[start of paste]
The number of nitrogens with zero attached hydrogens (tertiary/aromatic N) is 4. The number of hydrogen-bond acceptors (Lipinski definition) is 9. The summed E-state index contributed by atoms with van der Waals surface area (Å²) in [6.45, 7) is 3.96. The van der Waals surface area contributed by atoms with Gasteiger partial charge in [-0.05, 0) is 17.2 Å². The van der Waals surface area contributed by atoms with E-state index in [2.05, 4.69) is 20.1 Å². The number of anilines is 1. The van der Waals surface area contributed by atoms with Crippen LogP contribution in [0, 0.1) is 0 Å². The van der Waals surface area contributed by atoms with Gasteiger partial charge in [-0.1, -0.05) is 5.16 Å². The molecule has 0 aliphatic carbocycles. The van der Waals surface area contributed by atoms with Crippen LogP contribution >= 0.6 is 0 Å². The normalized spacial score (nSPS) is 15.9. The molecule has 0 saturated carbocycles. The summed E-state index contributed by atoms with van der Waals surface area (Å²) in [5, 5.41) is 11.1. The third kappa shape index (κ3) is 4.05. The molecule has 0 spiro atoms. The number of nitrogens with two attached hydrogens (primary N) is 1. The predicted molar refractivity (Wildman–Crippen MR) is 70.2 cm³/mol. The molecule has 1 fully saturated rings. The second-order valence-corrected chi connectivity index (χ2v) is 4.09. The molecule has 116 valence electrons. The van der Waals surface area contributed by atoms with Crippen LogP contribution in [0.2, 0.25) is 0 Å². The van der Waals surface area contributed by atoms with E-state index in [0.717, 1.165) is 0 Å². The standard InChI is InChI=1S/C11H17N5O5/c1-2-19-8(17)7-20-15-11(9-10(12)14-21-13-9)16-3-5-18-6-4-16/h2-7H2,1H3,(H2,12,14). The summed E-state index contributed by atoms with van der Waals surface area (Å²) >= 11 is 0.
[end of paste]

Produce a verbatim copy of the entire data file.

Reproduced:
The number of nitrogens with zero attached hydrogens (tertiary/aromatic N) is 4. The number of hydrogen-bond acceptors (Lipinski definition) is 9. The summed E-state index contributed by atoms with van der Waals surface area (Å²) in [6.45, 7) is 3.96. The van der Waals surface area contributed by atoms with Gasteiger partial charge in [-0.05, 0) is 17.2 Å². The van der Waals surface area contributed by atoms with E-state index in [2.05, 4.69) is 20.1 Å². The number of anilines is 1. The van der Waals surface area contributed by atoms with Crippen LogP contribution in [0, 0.1) is 0 Å². The van der Waals surface area contributed by atoms with Gasteiger partial charge in [-0.1, -0.05) is 5.16 Å². The molecule has 0 aliphatic carbocycles. The van der Waals surface area contributed by atoms with Crippen LogP contribution >= 0.6 is 0 Å². The normalized spacial score (nSPS) is 15.9. The molecule has 0 saturated carbocycles. The summed E-state index contributed by atoms with van der Waals surface area (Å²) in [5, 5.41) is 11.1. The third kappa shape index (κ3) is 4.05. The molecule has 0 spiro atoms. The number of nitrogens with two attached hydrogens (primary N) is 1. The predicted molar refractivity (Wildman–Crippen MR) is 70.2 cm³/mol. The molecule has 1 fully saturated rings. The second-order valence-corrected chi connectivity index (χ2v) is 4.09. The molecule has 116 valence electrons. The van der Waals surface area contributed by atoms with Crippen LogP contribution in [0.2, 0.25) is 0 Å². The van der Waals surface area contributed by atoms with E-state index in [0.717, 1.165) is 0 Å². The standard InChI is InChI=1S/C11H17N5O5/c1-2-19-8(17)7-20-15-11(9-10(12)14-21-13-9)16-3-5-18-6-4-16/h2-7H2,1H3,(H2,12,14). The summed E-state index contributed by atoms with van der Waals surface area (Å²) >= 11 is 0.